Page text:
The week before the first moon landing on this day in the summer of 1969, my dad, then creative director for the Detroit ad agency Campbell-Ewald, wrote an ad for a client, Apollo-contractor North American Rockwell, that wound up being read into the Congressional Record after the mission succeeded.
“It isn’t very often that an ad is so well written that it strikes a responsive note in the hearts and minds of many people,” wrote Campbell-Ewald’s president Hugh Redhead in a memo dated July 19, 1969. “Tom Murray, our creative director, has written one of those ads. We should all be proud of him.”
Another advertising exec called it “one of the most fantastic, pure copy masterpieces I have ever read.” A housewife said the ad “made me feel I was participating in the Flight to the Moon.” And former president Lyndon Johnson wrote to say, “My pride in our nation’s space program and in all the dedicated people that make it possible is boundless. I was grateful to read those fine words about them.”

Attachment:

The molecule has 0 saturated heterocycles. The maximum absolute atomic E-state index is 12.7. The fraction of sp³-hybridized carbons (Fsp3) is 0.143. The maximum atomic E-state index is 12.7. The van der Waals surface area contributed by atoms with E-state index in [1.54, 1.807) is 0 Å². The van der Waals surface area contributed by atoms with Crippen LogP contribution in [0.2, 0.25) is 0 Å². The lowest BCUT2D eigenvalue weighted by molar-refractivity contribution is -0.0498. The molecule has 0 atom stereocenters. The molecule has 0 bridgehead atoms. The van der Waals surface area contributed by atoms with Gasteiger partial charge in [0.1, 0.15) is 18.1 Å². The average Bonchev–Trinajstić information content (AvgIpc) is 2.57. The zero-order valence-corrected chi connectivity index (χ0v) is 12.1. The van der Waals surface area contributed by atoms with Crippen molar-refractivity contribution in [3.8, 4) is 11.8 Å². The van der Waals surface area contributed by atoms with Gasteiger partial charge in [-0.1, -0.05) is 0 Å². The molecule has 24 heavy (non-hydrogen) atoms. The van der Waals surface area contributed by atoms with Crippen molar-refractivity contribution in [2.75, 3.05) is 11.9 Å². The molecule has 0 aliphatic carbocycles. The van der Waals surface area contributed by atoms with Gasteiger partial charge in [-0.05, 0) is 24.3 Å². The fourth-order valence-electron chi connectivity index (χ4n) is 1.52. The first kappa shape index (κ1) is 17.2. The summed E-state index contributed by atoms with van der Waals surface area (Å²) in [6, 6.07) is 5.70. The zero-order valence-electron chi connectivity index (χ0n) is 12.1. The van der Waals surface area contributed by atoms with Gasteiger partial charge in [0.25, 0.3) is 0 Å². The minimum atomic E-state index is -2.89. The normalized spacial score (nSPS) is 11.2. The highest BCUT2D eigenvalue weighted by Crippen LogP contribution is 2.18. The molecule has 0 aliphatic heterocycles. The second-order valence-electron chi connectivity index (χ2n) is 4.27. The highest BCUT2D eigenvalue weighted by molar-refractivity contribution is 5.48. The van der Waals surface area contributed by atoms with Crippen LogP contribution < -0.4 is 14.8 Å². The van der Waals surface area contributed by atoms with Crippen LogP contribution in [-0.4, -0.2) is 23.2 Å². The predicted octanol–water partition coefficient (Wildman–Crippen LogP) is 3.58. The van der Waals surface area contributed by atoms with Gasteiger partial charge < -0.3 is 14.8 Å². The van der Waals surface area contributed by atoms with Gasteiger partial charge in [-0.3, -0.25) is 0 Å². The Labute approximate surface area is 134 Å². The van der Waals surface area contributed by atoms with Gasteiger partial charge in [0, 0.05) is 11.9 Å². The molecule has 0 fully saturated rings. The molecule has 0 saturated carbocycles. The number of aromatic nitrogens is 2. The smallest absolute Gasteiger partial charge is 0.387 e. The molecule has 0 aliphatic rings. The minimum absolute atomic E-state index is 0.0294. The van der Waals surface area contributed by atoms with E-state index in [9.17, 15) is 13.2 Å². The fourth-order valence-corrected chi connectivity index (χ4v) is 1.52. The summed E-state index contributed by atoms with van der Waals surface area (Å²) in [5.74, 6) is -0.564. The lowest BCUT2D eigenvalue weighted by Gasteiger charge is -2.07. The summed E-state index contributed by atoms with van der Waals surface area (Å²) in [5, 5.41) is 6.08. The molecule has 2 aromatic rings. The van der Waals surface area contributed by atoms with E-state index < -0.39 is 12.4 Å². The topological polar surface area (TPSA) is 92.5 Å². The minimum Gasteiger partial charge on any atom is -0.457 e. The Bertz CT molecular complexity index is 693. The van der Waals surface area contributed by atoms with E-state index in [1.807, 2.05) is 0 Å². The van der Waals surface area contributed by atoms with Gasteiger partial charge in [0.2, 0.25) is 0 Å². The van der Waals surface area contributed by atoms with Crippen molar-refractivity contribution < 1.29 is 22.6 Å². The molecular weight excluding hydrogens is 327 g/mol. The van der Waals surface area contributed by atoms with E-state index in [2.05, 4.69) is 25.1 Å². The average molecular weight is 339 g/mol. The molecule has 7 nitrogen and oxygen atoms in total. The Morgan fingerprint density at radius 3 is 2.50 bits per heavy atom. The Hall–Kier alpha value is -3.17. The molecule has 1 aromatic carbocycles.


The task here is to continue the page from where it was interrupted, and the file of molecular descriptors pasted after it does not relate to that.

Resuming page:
The “moon ad,” as Dad always called it, would be the pinnacle of his career. I was 11 weeks old when it was published. Dad was my age: 46.
What, I wonder, will wind up being the pinnacle of ours?